Experiences such as Martin's have been part of a national conversation since the final presidential debate, when Sen. John Kerry mentioned Vice President Dick Cheney's daughter, Mary, is a lesbian. Kerry's running mate, Sen. John Edwards, also referred to Mary Cheney's sexual orientation in the vice presidential debate a week earlier. Charges and countercharges flew -- nearly 64 percent of people polled by The Washington Post after the debate called Kerry's comment "inappropriate."
Lynne Cheney, the vice president's wife, accused Kerry of violating her family's privacy, describing herself as "a pretty indignant mom." Kerry's camp told The New York Times he was not trying to score political points, just showing "respect for what strong families do with this issue."
For gay and lesbian people interviewed for this story, the fallout from Kerry's comment brought out complex emotions and questions: Hasn't society moved beyond this? Why is it so hard to talk about it?
Chris Berggren, 43, of Durham, said he need only go home to California to encounter the awkward silence.
"It's a very uncomfortable subject in my father's house," said Berggren, who is gay.
"Mostly I just don't talk about it, but fortunately in the last 11 months I've had a few openings because of the events around the country.
"We're still a little bit in the deer-in-the-headlights stage ... but I think we might be going somewhere if we can get past this awkward silence stage that we're in right now."
What can you say?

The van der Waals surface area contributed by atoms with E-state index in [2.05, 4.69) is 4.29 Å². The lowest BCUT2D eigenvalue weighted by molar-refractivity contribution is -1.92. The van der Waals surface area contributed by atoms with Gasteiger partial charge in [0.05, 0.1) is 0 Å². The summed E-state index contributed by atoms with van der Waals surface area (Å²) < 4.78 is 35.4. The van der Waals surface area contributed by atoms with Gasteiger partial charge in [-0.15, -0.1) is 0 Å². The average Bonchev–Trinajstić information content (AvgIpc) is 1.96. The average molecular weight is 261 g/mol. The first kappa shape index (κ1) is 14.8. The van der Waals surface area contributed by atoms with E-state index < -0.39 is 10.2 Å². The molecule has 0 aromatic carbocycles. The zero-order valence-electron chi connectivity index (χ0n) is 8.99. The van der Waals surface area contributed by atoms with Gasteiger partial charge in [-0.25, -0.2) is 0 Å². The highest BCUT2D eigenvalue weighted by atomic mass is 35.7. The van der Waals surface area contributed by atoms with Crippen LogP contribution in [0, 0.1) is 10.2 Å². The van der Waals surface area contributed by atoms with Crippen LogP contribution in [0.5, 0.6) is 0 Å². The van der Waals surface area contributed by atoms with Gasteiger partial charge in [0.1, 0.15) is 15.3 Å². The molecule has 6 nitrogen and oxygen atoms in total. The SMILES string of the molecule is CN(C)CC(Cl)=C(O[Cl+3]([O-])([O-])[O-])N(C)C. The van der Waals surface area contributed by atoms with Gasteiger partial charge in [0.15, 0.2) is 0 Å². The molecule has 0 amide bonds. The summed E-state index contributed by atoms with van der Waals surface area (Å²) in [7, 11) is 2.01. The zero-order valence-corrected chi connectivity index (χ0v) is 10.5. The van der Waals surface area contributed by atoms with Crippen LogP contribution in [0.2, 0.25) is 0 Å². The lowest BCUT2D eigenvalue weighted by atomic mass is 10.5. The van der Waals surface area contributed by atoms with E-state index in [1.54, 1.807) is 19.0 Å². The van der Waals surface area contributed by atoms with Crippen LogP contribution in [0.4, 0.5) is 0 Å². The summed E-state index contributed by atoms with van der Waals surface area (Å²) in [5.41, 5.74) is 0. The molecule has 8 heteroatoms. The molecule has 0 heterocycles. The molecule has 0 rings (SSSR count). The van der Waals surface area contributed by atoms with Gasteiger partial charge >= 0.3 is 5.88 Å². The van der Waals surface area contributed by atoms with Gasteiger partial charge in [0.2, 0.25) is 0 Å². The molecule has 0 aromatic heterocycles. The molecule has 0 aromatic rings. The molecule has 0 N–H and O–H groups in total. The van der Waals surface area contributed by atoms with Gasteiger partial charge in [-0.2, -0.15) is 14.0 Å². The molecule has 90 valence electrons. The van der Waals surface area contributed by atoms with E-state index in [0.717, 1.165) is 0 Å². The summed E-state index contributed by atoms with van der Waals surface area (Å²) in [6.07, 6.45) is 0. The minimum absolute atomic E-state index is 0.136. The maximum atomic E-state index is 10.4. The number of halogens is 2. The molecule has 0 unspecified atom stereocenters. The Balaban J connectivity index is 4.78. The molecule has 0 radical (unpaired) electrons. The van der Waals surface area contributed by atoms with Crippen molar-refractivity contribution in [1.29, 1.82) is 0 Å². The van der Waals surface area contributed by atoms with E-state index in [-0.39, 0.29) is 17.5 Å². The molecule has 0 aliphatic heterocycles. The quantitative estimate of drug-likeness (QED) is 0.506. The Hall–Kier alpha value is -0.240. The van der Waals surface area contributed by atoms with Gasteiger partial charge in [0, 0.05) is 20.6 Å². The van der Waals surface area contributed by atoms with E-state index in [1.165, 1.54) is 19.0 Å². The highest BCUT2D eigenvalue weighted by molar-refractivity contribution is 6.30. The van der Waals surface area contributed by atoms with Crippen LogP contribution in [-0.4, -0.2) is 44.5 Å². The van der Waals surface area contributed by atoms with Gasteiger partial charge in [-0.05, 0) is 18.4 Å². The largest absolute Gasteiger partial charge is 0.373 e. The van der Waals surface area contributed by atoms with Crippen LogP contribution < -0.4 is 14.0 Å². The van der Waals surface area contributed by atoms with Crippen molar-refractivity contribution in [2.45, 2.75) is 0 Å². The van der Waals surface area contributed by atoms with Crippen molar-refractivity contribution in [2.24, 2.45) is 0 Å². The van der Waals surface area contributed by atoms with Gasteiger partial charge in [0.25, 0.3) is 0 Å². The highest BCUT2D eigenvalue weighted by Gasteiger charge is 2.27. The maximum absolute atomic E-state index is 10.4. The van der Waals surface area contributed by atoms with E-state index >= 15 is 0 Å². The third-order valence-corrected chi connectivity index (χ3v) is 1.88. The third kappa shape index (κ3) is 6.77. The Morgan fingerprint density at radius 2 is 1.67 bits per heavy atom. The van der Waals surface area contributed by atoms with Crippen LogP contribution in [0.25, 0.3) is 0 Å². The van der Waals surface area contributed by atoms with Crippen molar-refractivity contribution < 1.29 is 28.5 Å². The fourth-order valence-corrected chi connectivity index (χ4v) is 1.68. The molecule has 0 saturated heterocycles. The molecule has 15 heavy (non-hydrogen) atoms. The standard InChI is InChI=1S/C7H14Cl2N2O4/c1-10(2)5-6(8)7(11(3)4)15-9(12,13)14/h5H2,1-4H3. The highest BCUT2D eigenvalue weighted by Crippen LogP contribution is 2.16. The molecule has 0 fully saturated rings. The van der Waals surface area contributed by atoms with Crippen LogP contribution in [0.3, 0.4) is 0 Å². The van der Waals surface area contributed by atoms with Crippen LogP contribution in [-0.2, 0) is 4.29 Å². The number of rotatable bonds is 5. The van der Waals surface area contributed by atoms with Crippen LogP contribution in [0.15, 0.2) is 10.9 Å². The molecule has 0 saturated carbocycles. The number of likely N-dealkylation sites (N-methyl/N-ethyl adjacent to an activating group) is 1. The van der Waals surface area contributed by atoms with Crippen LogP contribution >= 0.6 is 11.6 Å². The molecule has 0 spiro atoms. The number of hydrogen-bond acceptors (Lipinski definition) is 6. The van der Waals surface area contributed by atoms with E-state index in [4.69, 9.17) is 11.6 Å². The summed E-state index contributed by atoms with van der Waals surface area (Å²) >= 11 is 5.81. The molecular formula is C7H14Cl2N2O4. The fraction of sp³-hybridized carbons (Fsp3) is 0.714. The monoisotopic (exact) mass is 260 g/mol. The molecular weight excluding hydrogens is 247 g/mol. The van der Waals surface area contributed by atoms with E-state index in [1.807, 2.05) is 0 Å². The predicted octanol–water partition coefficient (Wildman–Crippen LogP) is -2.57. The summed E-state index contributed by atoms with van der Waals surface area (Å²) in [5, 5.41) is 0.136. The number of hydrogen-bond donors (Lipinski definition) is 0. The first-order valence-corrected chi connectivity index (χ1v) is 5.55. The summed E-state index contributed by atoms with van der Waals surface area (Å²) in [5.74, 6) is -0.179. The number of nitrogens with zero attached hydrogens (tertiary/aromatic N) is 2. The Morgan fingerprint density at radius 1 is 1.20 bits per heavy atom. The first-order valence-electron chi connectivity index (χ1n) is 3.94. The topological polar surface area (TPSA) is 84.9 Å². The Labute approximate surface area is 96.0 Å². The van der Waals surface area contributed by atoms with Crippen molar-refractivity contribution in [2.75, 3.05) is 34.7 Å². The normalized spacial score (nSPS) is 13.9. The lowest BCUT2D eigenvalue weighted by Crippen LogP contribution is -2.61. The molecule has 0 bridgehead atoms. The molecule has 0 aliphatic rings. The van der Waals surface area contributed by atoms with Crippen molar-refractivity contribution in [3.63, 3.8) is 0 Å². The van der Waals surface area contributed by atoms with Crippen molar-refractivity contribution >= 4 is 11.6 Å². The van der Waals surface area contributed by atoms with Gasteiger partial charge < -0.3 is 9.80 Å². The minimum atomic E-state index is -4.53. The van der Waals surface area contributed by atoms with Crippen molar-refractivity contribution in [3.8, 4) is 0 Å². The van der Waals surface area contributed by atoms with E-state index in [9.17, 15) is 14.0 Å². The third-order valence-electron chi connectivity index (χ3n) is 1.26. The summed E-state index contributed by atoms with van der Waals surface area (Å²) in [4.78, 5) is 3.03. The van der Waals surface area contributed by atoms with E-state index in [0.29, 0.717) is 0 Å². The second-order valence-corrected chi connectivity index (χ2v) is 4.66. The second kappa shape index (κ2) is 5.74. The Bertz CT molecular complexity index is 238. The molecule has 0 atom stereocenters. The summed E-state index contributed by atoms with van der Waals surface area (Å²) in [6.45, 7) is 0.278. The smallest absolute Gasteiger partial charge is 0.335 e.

The ongoing political aftermath of Kerry's remark -- columnist William Safire accused the Kerry camp of trying to "confuse and dismay Bush supporters who believe that same-sex marriage is wrong" -- underscored public discomfort with discussing homosexuality, said Ron Schlittler, interim national executive director of Parents, Families and Friends of Lesbians and Gays.
"We're coming out of what I would call a very dark time for GLBT [gay, lesbian, bisexual, transgender] people, a time when shame and silences were so much the norm," Schlittler said.
"We're seeing a real struggle even to figure out how to have a conversation."
Said Vernelle Long of Raleigh, who has a lesbian daughter: "There is so much negativity in society. It's a hot issue still even with as much openness as we have."
Uneasiness over learning someone is gay can arise from homophobia or from simple inexperience in dealing with gay people, according to Pamela Johnston Conover, a UNC-Chapel Hill political science professor who teaches the politics of sexuality.
"There is a sort of awareness of not wanting to offend, not wanting to say the wrong thing," Conover said.